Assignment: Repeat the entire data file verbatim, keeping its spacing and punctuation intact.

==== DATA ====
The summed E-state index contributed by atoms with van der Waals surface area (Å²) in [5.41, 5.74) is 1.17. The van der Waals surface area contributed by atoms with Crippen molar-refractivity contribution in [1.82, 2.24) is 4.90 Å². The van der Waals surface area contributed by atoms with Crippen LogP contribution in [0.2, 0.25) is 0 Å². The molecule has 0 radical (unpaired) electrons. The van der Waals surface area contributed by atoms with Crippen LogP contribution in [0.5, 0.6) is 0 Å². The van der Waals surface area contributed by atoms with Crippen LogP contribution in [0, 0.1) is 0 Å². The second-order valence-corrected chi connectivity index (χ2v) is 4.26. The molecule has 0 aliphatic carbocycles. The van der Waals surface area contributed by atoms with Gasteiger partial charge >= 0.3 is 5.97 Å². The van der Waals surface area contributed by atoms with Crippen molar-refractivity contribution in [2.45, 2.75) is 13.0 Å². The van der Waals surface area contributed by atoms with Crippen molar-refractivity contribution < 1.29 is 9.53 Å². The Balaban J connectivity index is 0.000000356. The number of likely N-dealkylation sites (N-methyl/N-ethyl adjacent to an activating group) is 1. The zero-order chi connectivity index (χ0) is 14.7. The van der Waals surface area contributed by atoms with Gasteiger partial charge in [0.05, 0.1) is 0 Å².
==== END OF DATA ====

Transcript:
The summed E-state index contributed by atoms with van der Waals surface area (Å²) in [5.41, 5.74) is 1.17. The van der Waals surface area contributed by atoms with Crippen molar-refractivity contribution in [1.82, 2.24) is 4.90 Å². The van der Waals surface area contributed by atoms with Crippen LogP contribution in [0.2, 0.25) is 0 Å². The molecule has 0 radical (unpaired) electrons. The van der Waals surface area contributed by atoms with Crippen LogP contribution in [0.5, 0.6) is 0 Å². The van der Waals surface area contributed by atoms with Crippen LogP contribution in [0, 0.1) is 0 Å². The second-order valence-corrected chi connectivity index (χ2v) is 4.26. The molecule has 0 aliphatic carbocycles. The van der Waals surface area contributed by atoms with Gasteiger partial charge >= 0.3 is 5.97 Å². The van der Waals surface area contributed by atoms with Crippen molar-refractivity contribution in [2.45, 2.75) is 13.0 Å². The van der Waals surface area contributed by atoms with Crippen molar-refractivity contribution < 1.29 is 9.53 Å². The Balaban J connectivity index is 0.000000356. The number of likely N-dealkylation sites (N-methyl/N-ethyl adjacent to an activating group) is 1. The zero-order chi connectivity index (χ0) is 14.7. The van der Waals surface area contributed by atoms with Gasteiger partial charge in [0.05, 0.1) is 0 Å².